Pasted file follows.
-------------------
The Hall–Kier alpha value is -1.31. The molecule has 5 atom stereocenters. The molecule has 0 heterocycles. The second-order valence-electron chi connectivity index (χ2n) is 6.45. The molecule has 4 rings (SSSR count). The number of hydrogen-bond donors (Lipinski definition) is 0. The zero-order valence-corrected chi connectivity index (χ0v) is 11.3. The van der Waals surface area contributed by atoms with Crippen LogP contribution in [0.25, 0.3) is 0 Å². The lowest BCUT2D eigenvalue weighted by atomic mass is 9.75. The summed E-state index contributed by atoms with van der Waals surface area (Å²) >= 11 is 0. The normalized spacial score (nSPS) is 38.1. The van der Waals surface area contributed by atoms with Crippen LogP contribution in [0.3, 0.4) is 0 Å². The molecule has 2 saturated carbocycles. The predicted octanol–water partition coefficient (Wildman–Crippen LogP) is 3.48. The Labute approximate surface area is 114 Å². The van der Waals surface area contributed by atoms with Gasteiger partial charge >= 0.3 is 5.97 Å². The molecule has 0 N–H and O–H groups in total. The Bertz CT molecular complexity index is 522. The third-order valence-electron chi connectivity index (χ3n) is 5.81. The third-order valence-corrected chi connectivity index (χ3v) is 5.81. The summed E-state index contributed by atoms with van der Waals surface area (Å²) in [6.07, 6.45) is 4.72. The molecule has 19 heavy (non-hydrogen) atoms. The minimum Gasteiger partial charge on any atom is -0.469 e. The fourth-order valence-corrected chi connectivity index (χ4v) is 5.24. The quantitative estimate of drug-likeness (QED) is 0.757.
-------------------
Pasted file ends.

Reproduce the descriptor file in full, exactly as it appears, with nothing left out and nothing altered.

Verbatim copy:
The Hall–Kier alpha value is -1.31. The molecule has 5 atom stereocenters. The molecule has 0 heterocycles. The second-order valence-electron chi connectivity index (χ2n) is 6.45. The molecule has 4 rings (SSSR count). The number of hydrogen-bond donors (Lipinski definition) is 0. The zero-order valence-corrected chi connectivity index (χ0v) is 11.3. The van der Waals surface area contributed by atoms with Crippen LogP contribution in [0.25, 0.3) is 0 Å². The lowest BCUT2D eigenvalue weighted by atomic mass is 9.75. The summed E-state index contributed by atoms with van der Waals surface area (Å²) >= 11 is 0. The normalized spacial score (nSPS) is 38.1. The van der Waals surface area contributed by atoms with Crippen LogP contribution in [0.3, 0.4) is 0 Å². The molecule has 2 saturated carbocycles. The predicted octanol–water partition coefficient (Wildman–Crippen LogP) is 3.48. The Labute approximate surface area is 114 Å². The van der Waals surface area contributed by atoms with Gasteiger partial charge >= 0.3 is 5.97 Å². The molecule has 0 N–H and O–H groups in total. The Bertz CT molecular complexity index is 522. The third-order valence-electron chi connectivity index (χ3n) is 5.81. The third-order valence-corrected chi connectivity index (χ3v) is 5.81. The summed E-state index contributed by atoms with van der Waals surface area (Å²) in [6.07, 6.45) is 4.72. The molecule has 19 heavy (non-hydrogen) atoms. The minimum Gasteiger partial charge on any atom is -0.469 e. The fourth-order valence-corrected chi connectivity index (χ4v) is 5.24. The quantitative estimate of drug-likeness (QED) is 0.757.